Saturday, April 4, 2009

Dealer Secrets: When, Where to Shop

by Michael Royce |


The nature of your shopping experience will be determined to some extent by the type of dealership or venue you choose to visit. Here are some things to consider in deciding where to shop:

"Auto Rows" and "Auto Plazas"

Almost every municipality has an "auto row" boulevard or an "auto plaza" complex where the largest car dealerships are congregated. The advantage to shopping at these "auto rows" and "auto plazas" is that they usually have the best selections in town for both new and used cars. In addition, you can park your car and walk from dealership to dealership with a minimum of hassle. The disadvantage to these large dealerships is that they tend to be very competitive and, therefore, usually have the most aggressive salesmen.

Neighborhood Dealerships

Shopping at your local smaller neighborhood dealership will probably be a friendlier experience with the salesman giving you more of his time. However, his inventory may be limited so you may not be able to see all of the models that are available.

Automobile and Truck Shows

These shows are a great way to check out all of the new cars and trucks. You won't be able to test drive any of them, but you will be able to see all of the latest models under one roof. Call your nearest Convention Center and ask when the next Automobile Show is coming to your town.

Used Car Auto Marts

These large exclusively-used-car dealerships are now commonplace across the nation. They feature hundreds of used cars with low non-negotiable prices sold in a no-pressure atmosphere. Shopping at these Auto Marts is a great way to see a big selection of used cars and to get a feel for the current market. Be aware, however, that their non-negotiable sticker prices are sometimes slightly higher than the prices in the general used car marketplace.

Neighborhood Used Car Lots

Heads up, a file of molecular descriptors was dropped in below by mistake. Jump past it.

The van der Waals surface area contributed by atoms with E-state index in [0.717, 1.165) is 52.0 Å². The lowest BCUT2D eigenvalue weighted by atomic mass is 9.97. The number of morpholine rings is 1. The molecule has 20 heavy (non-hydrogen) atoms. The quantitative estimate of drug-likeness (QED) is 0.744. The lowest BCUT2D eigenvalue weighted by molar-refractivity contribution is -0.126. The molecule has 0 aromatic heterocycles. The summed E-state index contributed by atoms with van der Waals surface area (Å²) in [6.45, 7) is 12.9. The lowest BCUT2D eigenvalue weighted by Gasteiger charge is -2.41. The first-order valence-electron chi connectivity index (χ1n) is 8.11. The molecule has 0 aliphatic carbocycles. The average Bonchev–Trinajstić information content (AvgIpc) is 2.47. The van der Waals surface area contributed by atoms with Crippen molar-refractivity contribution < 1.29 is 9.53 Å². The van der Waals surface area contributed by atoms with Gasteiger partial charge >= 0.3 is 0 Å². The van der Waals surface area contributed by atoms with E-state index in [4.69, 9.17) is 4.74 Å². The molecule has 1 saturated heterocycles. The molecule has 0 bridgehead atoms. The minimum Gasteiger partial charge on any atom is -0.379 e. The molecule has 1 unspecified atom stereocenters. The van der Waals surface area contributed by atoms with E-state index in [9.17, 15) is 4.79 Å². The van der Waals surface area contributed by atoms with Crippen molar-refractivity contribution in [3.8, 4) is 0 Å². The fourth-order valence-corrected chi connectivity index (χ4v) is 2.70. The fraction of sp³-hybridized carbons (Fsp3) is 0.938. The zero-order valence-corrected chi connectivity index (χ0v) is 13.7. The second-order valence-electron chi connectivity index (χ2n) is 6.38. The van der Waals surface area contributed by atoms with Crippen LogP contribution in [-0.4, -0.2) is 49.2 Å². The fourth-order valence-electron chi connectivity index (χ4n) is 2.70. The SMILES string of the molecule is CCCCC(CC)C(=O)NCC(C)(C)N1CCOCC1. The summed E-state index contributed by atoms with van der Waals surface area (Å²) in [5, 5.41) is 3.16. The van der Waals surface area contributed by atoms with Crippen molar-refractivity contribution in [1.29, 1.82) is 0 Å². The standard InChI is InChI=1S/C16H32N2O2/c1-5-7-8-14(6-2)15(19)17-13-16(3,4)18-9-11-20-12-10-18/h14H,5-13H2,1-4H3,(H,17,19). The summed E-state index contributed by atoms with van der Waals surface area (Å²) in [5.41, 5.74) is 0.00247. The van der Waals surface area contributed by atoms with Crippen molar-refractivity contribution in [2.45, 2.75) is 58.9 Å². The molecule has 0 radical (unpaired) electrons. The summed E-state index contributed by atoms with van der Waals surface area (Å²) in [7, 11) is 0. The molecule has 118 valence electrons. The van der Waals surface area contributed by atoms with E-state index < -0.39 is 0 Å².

Here you have to be careful because these small businesses sometimes come and go quickly. If you do decide to visit a neighborhood car lot, ask the salesman how long they've been at their current location. Look around the place and see if they appear to be doing business in a professional manner. And be sure to ask if they offer any warranties for their cars.

Private Parties

Shopping for a used car from a private party can be very trying and, occasionally, dangerous. You may have to travel many miles just to see one particular vehicle. And you'll probably end up test-driving the car with the seller - a total stranger - sitting at your side. If you do plan on looking at vehicles sold by private parties, try to arrange a meeting in a neutral, well-traveled place such as a shopping center or fast food parking lot. Never ever go by yourself. Never go at night. And be sure to use your intuition: if something doesn't seem quite right, then promptly leave.

Public and Police Auctions

These exciting events are growing in popularity as venues for buying Used Cars. Be aware, however, that buying at one of these auctions can be a big gamble. That's because you probably won't have a chance to thoroughly inspect the vehicle before you bid. You may not even an opportunity to test drive the vehicle. And surveys have shown that, because of the fever pitch of the bidding, selling prices are usually about the same - or even higher - than those in the general used car marketplace.


Auto dealerships tend to go into "high gear" on weekends, trying to sell as many cars as possible in a two or three day period. The car salesman is put under a lot of pressure to meet the weekend quotas and achieve his bonuses. Therefore, on weekends, the salesman may lose interest in any customer that he determines is not going to buy today. By the same token, he may be annoyingly aggressive and pushy.

To avoid this craziness, try to shop on a weekday or weekday evening when the salesman is relaxed, friendly and maybe even a bit bored.

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